In season six of FX’s American Horror Story, creators Ryan Murphy and Brad Falchuk take on reality television and the found footage genre only to fail miserably, producing a sloppy mess that is, frankly, barely watchable.
The series begins as documentary entitled My Roanoke Nightmare, about Shelby and Matt Miller, a married couple who, seeking to escape the urban violence of Los Angeles, move to rural North Carolina where they buy an extremely haunted house and are taunted by the local hillbillies. There are interviews with the “real” Shelby and Matt, played by Lily Rabe and Andre Holland, and dramatic recreations played by an entirely different set of actors, Sarah Paulson and Cuba Gooding Jr. While I admire the postmodern implications of this narrative structure, the final results were jarring, and left me with a distinct lack of empathy for the characters.
After My Roanoke Nightmare becomes a big success, the producers decide to film a reality show in the house, entitled Return to Roanoke: Three Days in Hell, with both the actors and the characters they played in attendance. The story then begins to spin out of control in the worst sort of way.
One of the most serious problems with the series is in the way they reveal exposition. They do this, over and over, by introducing a character, whose only obvious use is to tell the backstory, and then kill them before they can have any meaningful part in the narrative.
First there is Dr. Elias Cunningham, played by Denis O’Hare, a history professor who came to the house in the nineties to write a true crime book. He has left mysterious video tapes about and eventually shows up in person for, basically, the sole purpose of explaining what the hell is going on. He is quickly disposed of with the arrows of colonist ghosts, only to show up later being eaten alive by rednecks.
Then there is Cricket Marlowe, played by Leslie Jordan, a psychic who rescues missing children. Jordan does a wonderful job and really brings this character to life, creating a very Truman Capote like character: a debonair and effeminate man who is nevertheless quite powerful. But, just like Dr. Cunningham, he is promptly executed after serving his purpose of revealing backstory.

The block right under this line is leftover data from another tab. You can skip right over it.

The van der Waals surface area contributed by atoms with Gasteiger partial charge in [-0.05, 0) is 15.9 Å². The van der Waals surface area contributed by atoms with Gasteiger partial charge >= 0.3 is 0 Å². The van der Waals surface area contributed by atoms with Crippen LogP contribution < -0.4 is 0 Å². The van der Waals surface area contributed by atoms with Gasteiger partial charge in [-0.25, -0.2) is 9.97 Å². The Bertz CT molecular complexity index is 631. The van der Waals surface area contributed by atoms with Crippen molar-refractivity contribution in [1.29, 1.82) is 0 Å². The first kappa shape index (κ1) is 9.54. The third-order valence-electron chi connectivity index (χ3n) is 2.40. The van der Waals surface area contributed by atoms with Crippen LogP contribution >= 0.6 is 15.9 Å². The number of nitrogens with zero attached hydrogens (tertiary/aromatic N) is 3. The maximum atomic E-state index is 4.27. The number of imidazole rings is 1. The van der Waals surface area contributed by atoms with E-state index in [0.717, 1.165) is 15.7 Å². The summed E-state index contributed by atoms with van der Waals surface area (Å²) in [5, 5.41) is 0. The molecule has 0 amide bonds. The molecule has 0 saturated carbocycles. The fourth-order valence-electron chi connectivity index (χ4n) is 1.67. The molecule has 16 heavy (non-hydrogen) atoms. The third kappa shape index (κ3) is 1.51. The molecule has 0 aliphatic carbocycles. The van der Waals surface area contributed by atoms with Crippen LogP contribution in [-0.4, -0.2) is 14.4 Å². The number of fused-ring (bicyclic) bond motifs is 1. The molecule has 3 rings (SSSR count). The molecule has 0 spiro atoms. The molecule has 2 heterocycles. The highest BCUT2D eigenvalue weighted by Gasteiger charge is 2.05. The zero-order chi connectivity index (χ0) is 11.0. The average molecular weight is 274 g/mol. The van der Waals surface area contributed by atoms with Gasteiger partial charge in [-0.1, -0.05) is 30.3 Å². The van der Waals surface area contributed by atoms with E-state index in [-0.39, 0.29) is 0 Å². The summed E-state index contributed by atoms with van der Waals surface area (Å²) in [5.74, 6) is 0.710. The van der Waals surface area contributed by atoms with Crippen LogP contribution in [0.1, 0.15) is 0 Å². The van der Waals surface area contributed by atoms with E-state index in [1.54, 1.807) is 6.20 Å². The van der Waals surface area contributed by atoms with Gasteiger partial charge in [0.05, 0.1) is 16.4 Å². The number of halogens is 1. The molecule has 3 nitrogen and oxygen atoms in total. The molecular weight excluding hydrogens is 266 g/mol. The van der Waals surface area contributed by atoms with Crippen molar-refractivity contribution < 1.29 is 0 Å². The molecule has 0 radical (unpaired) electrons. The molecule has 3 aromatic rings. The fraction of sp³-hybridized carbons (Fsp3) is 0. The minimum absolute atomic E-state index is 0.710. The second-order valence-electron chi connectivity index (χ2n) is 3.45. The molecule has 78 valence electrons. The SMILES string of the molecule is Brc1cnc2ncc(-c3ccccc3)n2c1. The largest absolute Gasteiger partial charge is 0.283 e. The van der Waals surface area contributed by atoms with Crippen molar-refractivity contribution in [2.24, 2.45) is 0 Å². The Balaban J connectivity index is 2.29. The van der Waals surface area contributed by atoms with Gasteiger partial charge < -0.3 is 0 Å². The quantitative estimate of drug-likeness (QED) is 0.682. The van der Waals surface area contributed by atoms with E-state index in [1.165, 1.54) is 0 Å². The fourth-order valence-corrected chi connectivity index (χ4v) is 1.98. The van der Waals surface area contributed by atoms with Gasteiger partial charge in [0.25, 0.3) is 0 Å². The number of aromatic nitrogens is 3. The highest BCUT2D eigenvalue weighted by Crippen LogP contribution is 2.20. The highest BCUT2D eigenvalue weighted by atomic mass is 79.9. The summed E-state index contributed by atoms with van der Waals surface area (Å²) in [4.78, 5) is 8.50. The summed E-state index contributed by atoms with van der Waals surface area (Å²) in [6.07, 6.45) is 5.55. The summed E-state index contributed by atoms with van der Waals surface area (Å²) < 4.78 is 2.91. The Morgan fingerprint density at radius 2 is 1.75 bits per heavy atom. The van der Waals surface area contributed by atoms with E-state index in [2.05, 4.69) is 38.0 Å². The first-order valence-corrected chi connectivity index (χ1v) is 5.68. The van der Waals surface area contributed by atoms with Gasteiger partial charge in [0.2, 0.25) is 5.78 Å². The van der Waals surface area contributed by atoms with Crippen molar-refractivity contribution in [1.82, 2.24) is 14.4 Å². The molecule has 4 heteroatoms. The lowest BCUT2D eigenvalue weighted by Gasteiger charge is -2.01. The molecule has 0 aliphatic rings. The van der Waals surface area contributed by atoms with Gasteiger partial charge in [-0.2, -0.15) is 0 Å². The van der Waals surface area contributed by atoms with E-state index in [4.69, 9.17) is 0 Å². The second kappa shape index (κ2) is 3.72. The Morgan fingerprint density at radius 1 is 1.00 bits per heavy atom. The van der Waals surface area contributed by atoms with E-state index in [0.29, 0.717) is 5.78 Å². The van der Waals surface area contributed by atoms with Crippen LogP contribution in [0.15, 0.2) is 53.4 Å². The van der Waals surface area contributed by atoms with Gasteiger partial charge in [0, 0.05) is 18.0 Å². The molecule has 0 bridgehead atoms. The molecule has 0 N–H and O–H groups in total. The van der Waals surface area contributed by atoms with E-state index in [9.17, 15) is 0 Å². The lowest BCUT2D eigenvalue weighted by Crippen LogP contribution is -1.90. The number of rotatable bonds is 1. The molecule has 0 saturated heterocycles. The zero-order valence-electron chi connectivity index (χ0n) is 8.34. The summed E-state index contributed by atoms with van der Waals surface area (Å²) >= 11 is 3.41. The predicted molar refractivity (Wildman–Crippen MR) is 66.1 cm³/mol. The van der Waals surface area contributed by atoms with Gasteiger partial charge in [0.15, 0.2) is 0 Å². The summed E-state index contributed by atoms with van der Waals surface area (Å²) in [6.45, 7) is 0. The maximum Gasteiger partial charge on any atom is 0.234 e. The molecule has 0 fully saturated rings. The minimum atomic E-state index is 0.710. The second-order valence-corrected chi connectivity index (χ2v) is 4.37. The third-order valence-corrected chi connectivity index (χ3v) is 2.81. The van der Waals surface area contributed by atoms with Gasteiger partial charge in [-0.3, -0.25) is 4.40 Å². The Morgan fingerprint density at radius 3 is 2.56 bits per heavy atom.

The series’ failure is in no way the fault of the actors, who all put in wonderful performances, Sarah Paulson and Frances Conroy, in particular. Paulson plays two roles: one as the actress Audrey Tindall and another as talk show host Lana Winters. Paulson really shines as Winters, changing her entire demeanor, from her voice to her posture. Conroy, using her weird eye to great effect, does a tremendous job portraying the mother of a backwoods family of cannibalistic rednecks, even though the dialogue she given to perform is at time utterly ridiculous.
Lady Gaga guest stars and does a tremendous job of playing a magical sex-fairy type creature named Scathach. Regrettably, halfway through the character basically just disappears and is never heard from again.
What’s truly sad about the series is that the main plot, the one hidden and trampled on by all the reality television and found footage nonsense, is quite interesting, and based on truth. In 1587 a colony of 115 men and women disappeared without a trace in what is today Dare County, North Carolina. Historian Doris Kearns Goodwin (Team of Rivals: The Political Genius of Abraham Lincoln and Pulitzer Prize winning No Ordinary Time: Franklin) even does a cameo, playing herself. But instead of having this esteemed academic discuss the historical aspects of the story, they have her rambling on about fictionalized nonsense, which she appears quite uncomfortable doing.
Unfortunately, the writers only use this historical story as a mechanism for creating ghosts to torment the modern-day dwellers, and don’t really take the time to explore the time period and story with the depth it deserves, unlike Asylum, which takes place in 1964, and Freak Show, which takes place in 1952. Both of these seasons use their time respected periods most effectively.
I’ve been a huge fan of the series since the first season premiered back in 2011. As a horror buff, I enjoyed seeing what they did with classic motifs from the genre, blending together and playing with stories as wide ranging as Edward Mordrake, the man with an extra face, to Bret Easton Ellis’ American Psycho. In the end, I can’t say I wasn’t entertained by season six, but I was also sorely disappointed.
A hackneyed mess of stereotypes told in a confusing mishmash of pseudo-documentary, reality television, and found footage, that fails to live up to both its own potential and the high standards set by the previous seasons.